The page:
With apologies to Bill Shakespeare…
To see or not to see, that is the question.
Cataracts are nothing to sneeze at, though, you can sneeze with them and I’m not sure about sneezing after eye surgery. I’m afraid I’ll blow the new lens out of my left eye now. Of course, I was pretty certain that’s what was happening after my open heart surgery last year when I sneezed too. In fact, that STILL hurts when I sneeze.
My chest, not my eye.
Yesterday afternoon, I underwent surgery on my left eye to remove the bad lens that ha cataracts in it. I was pretty terrified. But my left eye was pretty bad. Worse than I even knew. I couldn’t even get it corrected to 20:50. It was more like 20:100.
This morning for the test, I was at 20:25. That’s as GOOD as my right eye, corrected with glasses and my right eye is my “shooting eye”. I can still hit targets at 100 yards in the center of mass (that’s all that’s required at that distance, I’m no sniper, lol) and mostly read.
Today, however, I can see 1000% better than I could yesterday with the left eye. And just as bad as before with my right.
The “terrified” part was due to a severe phobia I have about my eyes, and things, people, fingers, knives, needles, sharp things being around them. Most of us have that issue with our eyes, except those who stick things in their eyes, like contact lenses. Nope, NOT ME. I don’t even put eye drops in.
Until a few days ago.
Now I can, and do. It took me a few days of putting drops in pre-operative to be able to do it without flinching. And yesterday, before the surgery, they put in about a dozen drops into my eye, and the last few were this gel gunk. Gross. Gross. Gross.
Fortunately, they gave me some kind of drugs that let me get through without killing any one. That was cool. I did get yelled at perhaps three times by the Doctor. Not supposed to lift my feet, or move, or pee on myself, or something. Not sure I remember it all, but he looked a little sheepish when I mentioned it this morning. haha
So, why the title?
Because of fear of surgery. Fear of anesthesia. Because fear of needles in my eyes. Because I am, or was, mostly blind yesterday and was more than willing to stay that way because of the previous things.
Today, with my left eye opened and my right eye covered, I looked into JoAnne’s eyes (with my one good one) and could accurately see the color of her eyes again. Beautiful, deep and green. I was moved to tears.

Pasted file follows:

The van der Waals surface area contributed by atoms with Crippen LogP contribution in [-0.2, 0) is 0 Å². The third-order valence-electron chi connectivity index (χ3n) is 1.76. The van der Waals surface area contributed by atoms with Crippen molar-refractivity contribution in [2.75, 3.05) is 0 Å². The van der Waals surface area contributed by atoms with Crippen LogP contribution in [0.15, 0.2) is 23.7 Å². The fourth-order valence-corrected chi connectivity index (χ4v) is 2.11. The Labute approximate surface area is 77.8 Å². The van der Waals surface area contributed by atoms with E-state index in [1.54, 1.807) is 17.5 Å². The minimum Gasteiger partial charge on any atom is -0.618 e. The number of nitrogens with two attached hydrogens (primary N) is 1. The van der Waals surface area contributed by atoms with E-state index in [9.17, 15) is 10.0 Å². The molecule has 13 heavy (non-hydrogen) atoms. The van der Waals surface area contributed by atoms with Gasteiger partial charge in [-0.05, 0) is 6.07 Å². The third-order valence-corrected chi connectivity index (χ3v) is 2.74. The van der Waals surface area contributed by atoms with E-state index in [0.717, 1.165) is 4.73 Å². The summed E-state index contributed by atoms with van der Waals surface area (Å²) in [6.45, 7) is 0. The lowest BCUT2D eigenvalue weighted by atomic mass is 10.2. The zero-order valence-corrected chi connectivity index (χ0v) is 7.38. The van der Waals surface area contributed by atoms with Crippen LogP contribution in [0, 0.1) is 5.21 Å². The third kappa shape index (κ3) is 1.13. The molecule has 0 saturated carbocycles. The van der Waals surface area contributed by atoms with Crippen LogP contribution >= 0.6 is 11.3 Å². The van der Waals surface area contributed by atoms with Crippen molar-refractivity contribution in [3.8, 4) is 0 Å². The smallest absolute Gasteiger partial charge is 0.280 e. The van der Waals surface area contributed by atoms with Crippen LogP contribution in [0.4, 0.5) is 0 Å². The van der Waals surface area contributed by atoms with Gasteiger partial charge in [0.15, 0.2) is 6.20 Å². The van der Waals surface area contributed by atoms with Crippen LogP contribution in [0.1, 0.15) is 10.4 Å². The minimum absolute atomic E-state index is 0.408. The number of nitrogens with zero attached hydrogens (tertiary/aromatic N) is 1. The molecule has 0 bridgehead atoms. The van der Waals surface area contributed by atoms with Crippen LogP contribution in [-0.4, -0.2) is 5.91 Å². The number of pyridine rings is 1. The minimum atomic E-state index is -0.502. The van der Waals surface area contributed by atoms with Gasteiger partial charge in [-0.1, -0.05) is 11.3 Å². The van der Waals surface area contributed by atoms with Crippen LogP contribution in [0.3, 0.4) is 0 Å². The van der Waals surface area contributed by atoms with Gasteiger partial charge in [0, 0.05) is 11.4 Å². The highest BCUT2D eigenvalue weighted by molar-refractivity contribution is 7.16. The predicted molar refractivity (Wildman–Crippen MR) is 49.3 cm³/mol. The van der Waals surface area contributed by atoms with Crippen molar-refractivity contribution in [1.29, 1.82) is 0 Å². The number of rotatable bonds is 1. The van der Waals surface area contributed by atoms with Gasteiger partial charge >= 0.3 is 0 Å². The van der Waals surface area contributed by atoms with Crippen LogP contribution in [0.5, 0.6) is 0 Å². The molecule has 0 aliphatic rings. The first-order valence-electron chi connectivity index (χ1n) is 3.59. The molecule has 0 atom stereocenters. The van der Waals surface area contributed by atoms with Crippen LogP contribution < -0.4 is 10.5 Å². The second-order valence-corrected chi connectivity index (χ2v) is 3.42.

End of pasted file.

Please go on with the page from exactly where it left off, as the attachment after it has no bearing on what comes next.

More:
I know I’ve missed seeing a lot of things over the last few years, and my work was becoming increasingly difficult to do, color codes on wires, close work soldering, and a few weeks ago I completely failed my grandson on attempting a repair on his tablet (that he’d broken the charging connector on) when I could have easily repaired it in earlier years.
I couldn’t see well enough to do the soldering. My work at my job was increasingly difficult and stressful, not because I couldn’t do it, but rather I KNEW I couldn’t see it well enough to do it right. So, it took me twice as long to do things. My partner couldn’t do most of the physical stuff either due to his injury. When we hired someone to take my place, we chose someone young because we knew he could keep up. The rest would come to him in time. I know he will eventually do the things I was doing (and if he doesn’t well, this IS a throw away society, isn’t it? They will simply replace those things that those guys can’t repair because they can’t or don’t know how…. such is life in the 21st Century).
What this will do for me now though is allow me to see charts (using glasses on the close up stuff) and at a distance through slightly less than 20:20 vision to see numbers on buoys, names on ships, lights at night so I can night sail now again, and actually ENJOY what’s left of my life, to see those things I was missing before.
What I will have next Wednesday night, after the second surgery, is good eye sight in both eyes. I’ll still need glasses for close work. But, I’ll really be able to wear sun glasses without any special lenses in them.
And I’ll be able to see only one moon now, instead of seven or eight of them. And no halos, glare or just nothing at all.
And… I will be able to see the stars at night again.
But above all, I can gaze into my wife’s beautiful eyes again.